The Bye Bye Man
The Bye Bye Man is the kind of film that is so boring and bereft of anything of possible interest that it becomes infuriating.
Playing at the Gene Siskel Film Center at 3 pm. Aug. 12 and 6 p. m. Aug. 16. Pamela Sherrod Anderson will appear after both screenings.
Can this be a grade school on the South Side of Chicago? With its bright yellow corridor walls and its joyous explosion of art? With paintings to the ceiling, sculpture in the halls, and a fanciful metal sculpture outside in front depicting Hide and Go Seek? Yes, it can, and the artwork seems to have a positive impact on the student body, making the Dixon School one of the most successful in the Chicago school system.
The artwork is by local artists, teachers and students. There is also an annual art fair for visiting artists, and an annual silent auction of student works. This happy place is the result of a serendipitous process that began in the 1990s when the school's principal, Joan Dameron Chrisler, received funding for an art teacher. The candidate who showed a portfolio of her student's work got the job.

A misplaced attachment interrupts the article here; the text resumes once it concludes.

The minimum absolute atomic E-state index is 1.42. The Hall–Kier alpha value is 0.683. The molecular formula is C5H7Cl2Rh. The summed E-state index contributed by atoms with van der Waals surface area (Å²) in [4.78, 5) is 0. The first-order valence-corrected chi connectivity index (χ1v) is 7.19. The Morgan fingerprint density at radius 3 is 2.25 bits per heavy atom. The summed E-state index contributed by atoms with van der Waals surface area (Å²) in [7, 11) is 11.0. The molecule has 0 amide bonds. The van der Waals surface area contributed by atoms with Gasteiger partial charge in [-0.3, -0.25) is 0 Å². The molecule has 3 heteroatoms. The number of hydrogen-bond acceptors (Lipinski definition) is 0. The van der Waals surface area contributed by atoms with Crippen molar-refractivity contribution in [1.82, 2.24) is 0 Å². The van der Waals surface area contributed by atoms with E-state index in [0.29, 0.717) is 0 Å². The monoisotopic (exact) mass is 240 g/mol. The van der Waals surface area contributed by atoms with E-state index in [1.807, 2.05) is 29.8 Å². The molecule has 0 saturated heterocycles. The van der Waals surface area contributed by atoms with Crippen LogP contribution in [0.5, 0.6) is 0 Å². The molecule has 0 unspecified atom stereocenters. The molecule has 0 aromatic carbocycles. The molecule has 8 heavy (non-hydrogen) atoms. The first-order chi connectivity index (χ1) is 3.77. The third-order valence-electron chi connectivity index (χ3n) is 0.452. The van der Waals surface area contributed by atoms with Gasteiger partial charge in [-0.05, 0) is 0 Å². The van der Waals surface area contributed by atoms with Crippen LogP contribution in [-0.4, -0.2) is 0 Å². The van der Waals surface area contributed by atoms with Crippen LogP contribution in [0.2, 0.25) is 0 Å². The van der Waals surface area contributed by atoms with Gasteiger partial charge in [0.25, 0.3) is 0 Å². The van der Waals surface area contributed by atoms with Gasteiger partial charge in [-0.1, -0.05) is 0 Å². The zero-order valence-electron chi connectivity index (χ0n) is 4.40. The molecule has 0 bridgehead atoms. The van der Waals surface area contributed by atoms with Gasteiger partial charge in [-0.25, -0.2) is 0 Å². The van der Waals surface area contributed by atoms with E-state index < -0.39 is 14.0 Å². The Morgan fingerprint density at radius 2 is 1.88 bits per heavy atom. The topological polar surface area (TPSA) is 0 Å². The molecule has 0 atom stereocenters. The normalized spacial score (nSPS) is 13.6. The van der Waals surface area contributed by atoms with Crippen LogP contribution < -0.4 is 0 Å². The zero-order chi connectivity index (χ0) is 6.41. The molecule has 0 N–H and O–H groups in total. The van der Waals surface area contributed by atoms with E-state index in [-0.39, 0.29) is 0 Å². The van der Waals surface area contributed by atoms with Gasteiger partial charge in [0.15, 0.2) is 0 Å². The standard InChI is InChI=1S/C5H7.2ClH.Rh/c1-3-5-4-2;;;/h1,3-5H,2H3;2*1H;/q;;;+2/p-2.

Some public schools look like war zones. Dixon, in the Chatham neighborhood, looks like a museum. Chrisler explains why no effort is made to "protect" the works of art. The sculptures, including an awesome Tree of Life and all of the paintings, mosaics and bas reliefs, are right there. Dixon has had no problems with graffiti and vandalism. Chrisler explains that trusting the students inspires trust and school pride; by not protecting the artwork, it needs no protection. We see individual teachers introducing new students to the collection, which they can take pride in.